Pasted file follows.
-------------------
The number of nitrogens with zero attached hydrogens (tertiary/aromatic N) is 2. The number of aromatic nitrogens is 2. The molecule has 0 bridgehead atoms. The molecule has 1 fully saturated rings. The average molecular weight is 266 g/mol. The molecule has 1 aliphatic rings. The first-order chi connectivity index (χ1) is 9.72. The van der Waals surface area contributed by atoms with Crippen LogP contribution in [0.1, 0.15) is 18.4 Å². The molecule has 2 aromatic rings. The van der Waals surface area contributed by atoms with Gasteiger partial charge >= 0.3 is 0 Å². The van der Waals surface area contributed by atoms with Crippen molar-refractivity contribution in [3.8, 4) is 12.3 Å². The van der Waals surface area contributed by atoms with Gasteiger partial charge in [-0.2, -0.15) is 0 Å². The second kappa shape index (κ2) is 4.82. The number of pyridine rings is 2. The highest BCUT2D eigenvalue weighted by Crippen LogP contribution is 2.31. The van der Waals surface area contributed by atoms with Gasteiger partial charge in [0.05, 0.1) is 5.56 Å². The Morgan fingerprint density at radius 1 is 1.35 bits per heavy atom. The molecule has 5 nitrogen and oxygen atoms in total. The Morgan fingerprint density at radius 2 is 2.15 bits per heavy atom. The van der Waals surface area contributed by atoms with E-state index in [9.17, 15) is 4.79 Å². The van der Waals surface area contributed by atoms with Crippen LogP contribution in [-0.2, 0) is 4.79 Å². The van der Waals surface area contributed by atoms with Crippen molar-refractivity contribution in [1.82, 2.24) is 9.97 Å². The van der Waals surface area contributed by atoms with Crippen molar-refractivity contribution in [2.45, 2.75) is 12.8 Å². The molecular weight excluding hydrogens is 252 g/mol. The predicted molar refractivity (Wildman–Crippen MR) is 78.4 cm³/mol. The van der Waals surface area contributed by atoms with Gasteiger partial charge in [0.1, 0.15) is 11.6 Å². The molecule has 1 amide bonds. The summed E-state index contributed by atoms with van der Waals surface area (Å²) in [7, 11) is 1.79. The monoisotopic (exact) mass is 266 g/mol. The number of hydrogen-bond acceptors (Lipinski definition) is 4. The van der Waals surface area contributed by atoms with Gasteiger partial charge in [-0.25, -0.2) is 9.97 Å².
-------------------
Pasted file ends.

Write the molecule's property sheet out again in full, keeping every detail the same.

The number of nitrogens with zero attached hydrogens (tertiary/aromatic N) is 2. The number of aromatic nitrogens is 2. The molecule has 0 bridgehead atoms. The molecule has 1 fully saturated rings. The average molecular weight is 266 g/mol. The molecule has 1 aliphatic rings. The first-order chi connectivity index (χ1) is 9.72. The van der Waals surface area contributed by atoms with Crippen LogP contribution in [0.1, 0.15) is 18.4 Å². The molecule has 2 aromatic rings. The van der Waals surface area contributed by atoms with Gasteiger partial charge >= 0.3 is 0 Å². The van der Waals surface area contributed by atoms with Crippen molar-refractivity contribution in [3.8, 4) is 12.3 Å². The van der Waals surface area contributed by atoms with Gasteiger partial charge in [-0.2, -0.15) is 0 Å². The second kappa shape index (κ2) is 4.82. The number of pyridine rings is 2. The highest BCUT2D eigenvalue weighted by Crippen LogP contribution is 2.31. The van der Waals surface area contributed by atoms with Gasteiger partial charge in [0.05, 0.1) is 5.56 Å². The Morgan fingerprint density at radius 1 is 1.35 bits per heavy atom. The molecule has 5 nitrogen and oxygen atoms in total. The Morgan fingerprint density at radius 2 is 2.15 bits per heavy atom. The van der Waals surface area contributed by atoms with E-state index in [9.17, 15) is 4.79 Å². The van der Waals surface area contributed by atoms with Crippen LogP contribution in [-0.2, 0) is 4.79 Å². The van der Waals surface area contributed by atoms with Crippen molar-refractivity contribution in [1.82, 2.24) is 9.97 Å². The van der Waals surface area contributed by atoms with Crippen molar-refractivity contribution in [2.45, 2.75) is 12.8 Å². The molecular weight excluding hydrogens is 252 g/mol. The predicted molar refractivity (Wildman–Crippen MR) is 78.4 cm³/mol. The van der Waals surface area contributed by atoms with Gasteiger partial charge in [0.1, 0.15) is 11.6 Å². The molecule has 1 amide bonds. The summed E-state index contributed by atoms with van der Waals surface area (Å²) in [7, 11) is 1.79. The monoisotopic (exact) mass is 266 g/mol. The number of hydrogen-bond acceptors (Lipinski definition) is 4. The van der Waals surface area contributed by atoms with Gasteiger partial charge in [-0.25, -0.2) is 9.97 Å².